Online hit for freelancers

08 March 2012 - 03:07 By Toby Shapshak

Knysna, the sleepy southern Cape town, hardly seems like the setting for an e-commerce success story.

Computer. File photo.
Computer. File photo.
Computer. File photo.
Computer. File photo.

However, graphic designer Carol Hampshire has earned herself the distinction of being the highest-paid freelancer in South Africa, using an online system called Elance. Her company, called Red Hot Designs, made $75 000 last year.

"The reason I left Cape Town was because of Elance. I can work anywhere in the world. I have the freedom to do things most of society can't do. One of my dreams has always been to live in a beautiful place," said Hampshire.

There are just under 10000 South African freelancers using Elance (, and in the last four years they have earned $1.4-million, said Kjetil Olsen, who is vice president for Europe.

Elance is a vast online skills resource which lets companies post jobs for the 1.3 million registered contractors, who include designers, writers, marketers, consultants or people who do admin or research.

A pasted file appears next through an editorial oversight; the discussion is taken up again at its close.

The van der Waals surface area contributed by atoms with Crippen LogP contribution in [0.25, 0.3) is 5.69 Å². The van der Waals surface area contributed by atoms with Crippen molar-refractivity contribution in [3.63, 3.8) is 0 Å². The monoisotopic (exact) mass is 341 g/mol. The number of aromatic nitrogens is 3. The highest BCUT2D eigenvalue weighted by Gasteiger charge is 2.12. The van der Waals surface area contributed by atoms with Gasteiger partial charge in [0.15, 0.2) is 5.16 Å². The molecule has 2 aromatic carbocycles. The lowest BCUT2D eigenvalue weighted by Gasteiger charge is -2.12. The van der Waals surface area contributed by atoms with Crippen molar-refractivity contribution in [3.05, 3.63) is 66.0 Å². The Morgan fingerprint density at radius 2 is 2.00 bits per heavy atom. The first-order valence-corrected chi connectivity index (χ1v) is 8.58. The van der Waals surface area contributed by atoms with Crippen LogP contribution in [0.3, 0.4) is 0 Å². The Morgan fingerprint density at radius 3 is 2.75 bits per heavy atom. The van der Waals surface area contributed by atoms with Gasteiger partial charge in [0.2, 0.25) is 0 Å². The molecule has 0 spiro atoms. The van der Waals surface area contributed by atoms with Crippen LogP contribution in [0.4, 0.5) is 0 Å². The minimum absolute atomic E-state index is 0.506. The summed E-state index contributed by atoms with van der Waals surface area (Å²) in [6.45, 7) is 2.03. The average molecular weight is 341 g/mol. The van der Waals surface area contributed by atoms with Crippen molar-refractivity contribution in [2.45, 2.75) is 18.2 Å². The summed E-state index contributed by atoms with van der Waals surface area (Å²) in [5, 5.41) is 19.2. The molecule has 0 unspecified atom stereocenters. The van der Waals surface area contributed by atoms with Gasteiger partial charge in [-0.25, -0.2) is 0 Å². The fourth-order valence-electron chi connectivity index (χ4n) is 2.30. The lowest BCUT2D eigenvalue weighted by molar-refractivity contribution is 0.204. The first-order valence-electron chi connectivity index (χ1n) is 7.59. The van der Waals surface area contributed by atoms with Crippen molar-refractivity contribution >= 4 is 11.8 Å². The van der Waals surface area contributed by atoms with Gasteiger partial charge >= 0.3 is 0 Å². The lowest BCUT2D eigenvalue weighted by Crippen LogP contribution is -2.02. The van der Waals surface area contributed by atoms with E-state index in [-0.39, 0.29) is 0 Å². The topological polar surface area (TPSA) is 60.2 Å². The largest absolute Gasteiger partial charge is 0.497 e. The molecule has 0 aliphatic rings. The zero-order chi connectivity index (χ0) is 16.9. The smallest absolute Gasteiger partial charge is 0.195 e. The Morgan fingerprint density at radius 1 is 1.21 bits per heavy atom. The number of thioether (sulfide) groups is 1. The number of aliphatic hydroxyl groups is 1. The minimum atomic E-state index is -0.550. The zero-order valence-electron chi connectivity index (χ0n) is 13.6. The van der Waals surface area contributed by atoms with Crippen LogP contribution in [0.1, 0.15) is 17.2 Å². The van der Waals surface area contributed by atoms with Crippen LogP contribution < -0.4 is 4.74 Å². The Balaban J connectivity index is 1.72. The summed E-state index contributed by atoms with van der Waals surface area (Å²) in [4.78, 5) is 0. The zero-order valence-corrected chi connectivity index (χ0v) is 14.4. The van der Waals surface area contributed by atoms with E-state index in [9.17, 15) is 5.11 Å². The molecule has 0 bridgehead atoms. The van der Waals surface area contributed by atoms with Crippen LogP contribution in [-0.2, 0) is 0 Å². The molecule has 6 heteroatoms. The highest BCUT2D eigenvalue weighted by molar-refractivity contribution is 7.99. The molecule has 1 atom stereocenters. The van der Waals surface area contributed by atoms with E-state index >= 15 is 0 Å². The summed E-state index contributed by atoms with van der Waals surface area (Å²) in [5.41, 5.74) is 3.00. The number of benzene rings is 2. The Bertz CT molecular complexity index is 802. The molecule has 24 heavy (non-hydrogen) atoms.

The potential client posts a job for which potential contractors bid.

Both client and contractor are evaluated by previous business partners. Good work results in good ratings, which is a means of evaluating contractors, said Olsen.

The system is transparent, showing the value of the individual job and the contractors' past earnings.

The client can therefore see the skills of contractors, their earnings and their job history (including ratings and feedback).

"It's like Tripadvisor for talent," said Olsen.

On the other side, the contractor can vet the clients by looking at the jobs they have posted, the feedback they give to the contractors and the amount they have been paying, said Olsen.

Elance has paid out $500-million in contractor earnings since 2007, when the company was formed. It paid out $150-million last year alone.

Contractors are guaranteed payment for work completed, while clients pay only for results.

Elance also offers escrow services, essentially a means of keeping money in a trust account.

"The escrow services are key to the success of Elance, and the confidence of the contractor," said Arthur Goldstuck, managing director of researchers World Wide Worx, who has used the system.

"Although you pay upfront, you only release the funds when you are happy with the jobs. It puts pressure on the freelancer to deliver."

Goldstuck used Elance two years ago and mentioned it to FNB's Chris Savides, who brought PayPal to South Africa. Savides contacted Elance, which last week exhibited at Design Indaba. PayPal is one of the mechanisms through which contractors can be paid.

  • Shapshak is the editor of Stuff magazine